• Archivist - Archivists collect, organize, and maintain control over a museum’s collection. Archivists maintain records according to accepted standards and practices to ensure long-term preservation and easy retrieval of documents. They often specialize in an area of history so as to be more equipped in determining which records qualify for retention. Computers are being increasingly used to generate and maintain archival records, and appropriate computer skills are required. Archivists usually have a Bachelor degree in history or a related subject. Positions such as the archive technician serve as an entry-level position and a way to gain archival experience. Archive Technicians have some knowledge of the subject matter of the collection and usually some experience or courses in archival work.
  • Museum Technician - Museum technicians work directly with curators and collection managers and it is considered a “hands on the collection” position. Museum technicians perform a variety of duties such as researching artifacts, assisting visiting scholars, packing and storing artifacts, assisting with registration activities, recordkeeping, and answering public inquiries. Job activities correspond to the nature of the collection. Museum Technician is considered an entry-level position. A degree is not always required, but most technicians have an undergraduate degree in the field of the museum.
  • Museum Educator - A museum educator is responsible for designing programs targeted to a variety of visitors. This may include creating an assortment of tours, developing interactive education programs, as well as planning special events. Recently many museum education departments have expanded into school programs, and the museum educator is responsible for connecting the museum’s message with a teacher’s curriculum. Museum educators are often responsible for training and scheduling docents and volunteers. Museum educators usually have a background in education and history.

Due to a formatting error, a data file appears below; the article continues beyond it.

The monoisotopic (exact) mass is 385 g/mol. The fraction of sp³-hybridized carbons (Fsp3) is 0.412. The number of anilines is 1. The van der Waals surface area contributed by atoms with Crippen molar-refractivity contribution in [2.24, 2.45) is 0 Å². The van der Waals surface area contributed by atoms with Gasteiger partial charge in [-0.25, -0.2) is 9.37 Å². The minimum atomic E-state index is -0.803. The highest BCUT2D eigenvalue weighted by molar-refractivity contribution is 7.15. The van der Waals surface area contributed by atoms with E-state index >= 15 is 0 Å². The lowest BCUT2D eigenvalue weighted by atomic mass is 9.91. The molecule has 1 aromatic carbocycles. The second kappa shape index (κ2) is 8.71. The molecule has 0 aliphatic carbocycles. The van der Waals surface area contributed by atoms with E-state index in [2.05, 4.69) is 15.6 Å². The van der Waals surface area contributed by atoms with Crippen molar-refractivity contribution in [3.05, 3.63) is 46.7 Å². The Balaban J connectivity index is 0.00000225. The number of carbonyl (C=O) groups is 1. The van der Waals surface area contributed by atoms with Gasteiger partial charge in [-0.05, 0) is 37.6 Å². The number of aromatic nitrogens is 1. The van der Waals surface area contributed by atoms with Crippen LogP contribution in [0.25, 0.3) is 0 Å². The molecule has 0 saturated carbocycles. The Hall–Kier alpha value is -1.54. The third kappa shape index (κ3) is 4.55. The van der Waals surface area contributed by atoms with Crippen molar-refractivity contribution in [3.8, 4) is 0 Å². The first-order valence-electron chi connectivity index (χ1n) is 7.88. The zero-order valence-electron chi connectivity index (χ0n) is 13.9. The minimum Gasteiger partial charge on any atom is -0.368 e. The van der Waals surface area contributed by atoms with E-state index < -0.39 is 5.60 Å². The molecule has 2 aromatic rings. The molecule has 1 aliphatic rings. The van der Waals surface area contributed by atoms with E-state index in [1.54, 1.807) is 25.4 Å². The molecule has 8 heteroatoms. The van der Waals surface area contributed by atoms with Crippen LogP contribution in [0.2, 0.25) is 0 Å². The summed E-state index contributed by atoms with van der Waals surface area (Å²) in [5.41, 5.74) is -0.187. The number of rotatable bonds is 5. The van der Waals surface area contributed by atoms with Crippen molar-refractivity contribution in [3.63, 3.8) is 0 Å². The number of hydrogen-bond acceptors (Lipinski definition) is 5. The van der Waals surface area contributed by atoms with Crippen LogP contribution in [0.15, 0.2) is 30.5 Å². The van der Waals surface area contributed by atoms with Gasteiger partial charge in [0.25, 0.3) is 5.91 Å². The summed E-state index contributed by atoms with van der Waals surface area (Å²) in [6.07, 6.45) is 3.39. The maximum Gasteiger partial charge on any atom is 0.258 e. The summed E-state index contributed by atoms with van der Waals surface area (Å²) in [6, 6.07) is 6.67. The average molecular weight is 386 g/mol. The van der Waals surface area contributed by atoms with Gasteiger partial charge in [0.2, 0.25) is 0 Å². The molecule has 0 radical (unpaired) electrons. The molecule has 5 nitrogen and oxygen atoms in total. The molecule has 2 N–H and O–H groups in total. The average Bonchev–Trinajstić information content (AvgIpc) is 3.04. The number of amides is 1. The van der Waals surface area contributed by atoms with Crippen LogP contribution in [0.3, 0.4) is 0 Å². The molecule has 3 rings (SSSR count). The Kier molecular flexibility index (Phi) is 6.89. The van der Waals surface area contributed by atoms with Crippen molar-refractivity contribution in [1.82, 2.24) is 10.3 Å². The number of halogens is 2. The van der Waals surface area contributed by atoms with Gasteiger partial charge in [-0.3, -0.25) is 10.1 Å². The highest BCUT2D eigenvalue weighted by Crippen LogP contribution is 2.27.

• Collections Manager - The collections manager is responsible for “the overall policies, acquisition plans, recordkeeping, care, storage, and accessibility for a museum’s collection.” In some museums, the collections manager is responsible for digitizing the collections, as well as ensuring the overall standardization of cataloguing and documentation. Collections Managers have degrees in a field related to their collections.
  • Registrar - “The Registrar is responsible not only for making sure that the collection is fully documented and accounted for, but also for making the museum’s cultural resources available to researchers. In smaller museums the position of registrar is often absorbed into the role of curator. Duties may include dealing with research requests, cataloguing objects, or creating finding aids. In many ways the duties and responsibilities of a registrar and an archivist overlap. Training for this position requires experience with information technology, cataloguing schemes, and terminology standardization. An academic background in history, in addition to the technical skills needed for the position, will equip the registrar with the research abilities needed to properly identify and classify collection objects.”
  • Conservator - Conservators are responsible for the state of a museum’s artifacts. They evaluate the condition of the objects, and then treat or repair them to prevent deterioration. This field is highly linked to technology and involves state of the art imaging, chemical analysis techniques and other analytical tools in order to correctly assess the state of deterioration and determine the best conservation method. A background in chemistry is highly desirable along with artistic skills in a particular medium. “Conservators usually have a specialty such as textiles, paintings, photos, wood, books, paper, etc.” Most conservators have an advanced degree in conservation.